So you want to help people? Maybe you’ve come to the end of your degree and want to change the world, maybe you fancy a career change and feel like this is the route for you, or maybe you are in high school and just know that you want to help make the world a better place. Great! We need more people like you, but let us tell you about some of the lessons we have learned about support services.
1. There is an inter-group cliquey-ness that is almost on par with high school.
2. Breaking through that cliquey-ness is hard, but every so often you meet others working support services who are really excited about the addition of more support services and you will feel like this:
3. The truth is that all support services are just trying to get by and do their best.
4. Sometimes people are right to question support services: acting ethically, keeping up-to-date with research and support strategies for the people they are working with, and proceeding with the right intentions are all important.
5. But it can feel very isolating when people scream about the lack of services, and don’t acknowledge all (or any) of the services in place.
6. In truth, people aren’t complaining about the lack of services, they are complaining because they can’t find them. All Towns and Cities don’t have a centralised area to advertise support services and it’s not even included in newspapers on a regular basis. But what would the world be like if we started to see support services and anything that helps with self-care as being as necessary as the local supermarket?
7. The people who come to you for support are often so disillusioned by the support systems in place that they will expect absolutely nothing of you. In fact, they often expect that you will make their situation worse.
8. You will have to work harder than you ever have (no two cases are ever alike) to do so, but when / if you do eventually earn their trust then it’s as if a whole new world opens up for you and them.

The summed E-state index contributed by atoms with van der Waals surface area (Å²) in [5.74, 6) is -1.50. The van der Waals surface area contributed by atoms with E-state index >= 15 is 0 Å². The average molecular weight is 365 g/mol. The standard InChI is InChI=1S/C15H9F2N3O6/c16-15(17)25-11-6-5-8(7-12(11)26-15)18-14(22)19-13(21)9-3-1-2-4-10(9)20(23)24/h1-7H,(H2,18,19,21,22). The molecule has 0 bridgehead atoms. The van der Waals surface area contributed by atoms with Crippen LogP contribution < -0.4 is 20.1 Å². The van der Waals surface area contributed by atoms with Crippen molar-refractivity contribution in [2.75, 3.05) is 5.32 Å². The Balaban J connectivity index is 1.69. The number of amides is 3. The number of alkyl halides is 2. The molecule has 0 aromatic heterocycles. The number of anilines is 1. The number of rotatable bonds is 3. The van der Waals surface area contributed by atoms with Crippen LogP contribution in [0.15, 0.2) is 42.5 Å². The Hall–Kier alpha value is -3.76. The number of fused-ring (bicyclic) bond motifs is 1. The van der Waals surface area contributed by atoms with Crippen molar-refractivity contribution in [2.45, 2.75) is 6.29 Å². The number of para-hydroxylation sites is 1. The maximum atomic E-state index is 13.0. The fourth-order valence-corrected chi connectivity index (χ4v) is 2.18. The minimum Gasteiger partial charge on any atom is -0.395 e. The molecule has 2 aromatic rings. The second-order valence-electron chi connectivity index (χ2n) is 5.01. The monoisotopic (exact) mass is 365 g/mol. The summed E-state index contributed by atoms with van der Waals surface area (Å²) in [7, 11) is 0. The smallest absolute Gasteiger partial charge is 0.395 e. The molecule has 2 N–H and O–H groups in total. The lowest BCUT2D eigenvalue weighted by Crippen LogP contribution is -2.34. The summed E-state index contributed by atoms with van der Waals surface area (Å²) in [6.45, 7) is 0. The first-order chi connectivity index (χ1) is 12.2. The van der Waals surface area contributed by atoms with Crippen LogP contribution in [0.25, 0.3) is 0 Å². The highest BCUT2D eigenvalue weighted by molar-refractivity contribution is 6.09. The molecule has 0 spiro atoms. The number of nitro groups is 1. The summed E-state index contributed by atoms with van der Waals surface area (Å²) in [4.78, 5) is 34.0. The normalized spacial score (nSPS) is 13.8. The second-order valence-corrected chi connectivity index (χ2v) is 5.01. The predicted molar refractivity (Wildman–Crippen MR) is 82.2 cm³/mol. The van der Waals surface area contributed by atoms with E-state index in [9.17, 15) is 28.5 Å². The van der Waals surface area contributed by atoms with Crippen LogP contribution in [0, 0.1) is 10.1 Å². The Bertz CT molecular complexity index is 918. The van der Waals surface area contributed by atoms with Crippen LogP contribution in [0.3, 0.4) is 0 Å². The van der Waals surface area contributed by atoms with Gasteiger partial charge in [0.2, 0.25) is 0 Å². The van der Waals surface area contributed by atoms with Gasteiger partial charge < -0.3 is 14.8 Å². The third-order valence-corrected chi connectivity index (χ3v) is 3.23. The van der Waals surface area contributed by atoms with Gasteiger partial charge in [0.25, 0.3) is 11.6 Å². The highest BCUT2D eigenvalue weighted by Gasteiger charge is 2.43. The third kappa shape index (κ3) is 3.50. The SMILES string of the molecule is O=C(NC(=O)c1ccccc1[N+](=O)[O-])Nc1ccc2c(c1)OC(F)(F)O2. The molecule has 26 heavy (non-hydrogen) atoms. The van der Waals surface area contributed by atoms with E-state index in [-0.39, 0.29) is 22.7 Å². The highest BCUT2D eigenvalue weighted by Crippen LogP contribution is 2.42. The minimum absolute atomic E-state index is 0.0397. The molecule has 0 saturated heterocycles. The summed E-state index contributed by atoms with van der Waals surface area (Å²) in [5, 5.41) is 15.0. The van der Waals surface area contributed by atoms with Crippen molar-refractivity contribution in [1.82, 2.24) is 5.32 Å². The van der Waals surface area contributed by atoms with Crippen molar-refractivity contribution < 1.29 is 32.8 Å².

9. The leaps that people make with the right support is astonishing and if you are lucky enough to be the right support for the client concerned or even help to find them the right support for them, it is just amazing.
10. Sometimes, people don’t get it; if you’re working with kids then people can relate….if you work with adults you’re often met with blank stares. That disconnect means that people see difficulty, mental health problems, chronic illness, neurodiversity and disability as something that is acceptable to acknowledge in childhood, but in adulthood all that can be mustered is a blank stare unless it ends up, somehow affecting them.
kkjkjkjlkl11. The moments when you realise that the structures in place have disappeared because of poor funding, were never there in the first place or are damaging and ineffective because of in-house politics or apathy are always mind-boggling and infuriating.
12. People will assume you are a social worker, which in turn assumes that you have a fixed income regardless of whether you have clients or not. (This is not the case). P.S. Not hating on social workers, they do an incredibly valuable job, but we’re not the same.
13. Health Professionals will be very suspicious of you. “So you say that you studied psychology/sociology/social care/politics/law? Why are you in this line of work?”, Their questions can be answered by a quick internet search (eye roll). P.S. never answer “because I want to help people”. It’s a trap!
14. People don’t realise how passionate we are about empowering the people that we work with, and there is nothing that any cliquey-ness, in-house politics or weird questions can do to bring us down or stop us. Because it’s not about us, the support workers, it’s about our clients; the people who have dreams and aspirations and are as deserving of help in achieving those goals as everyone else.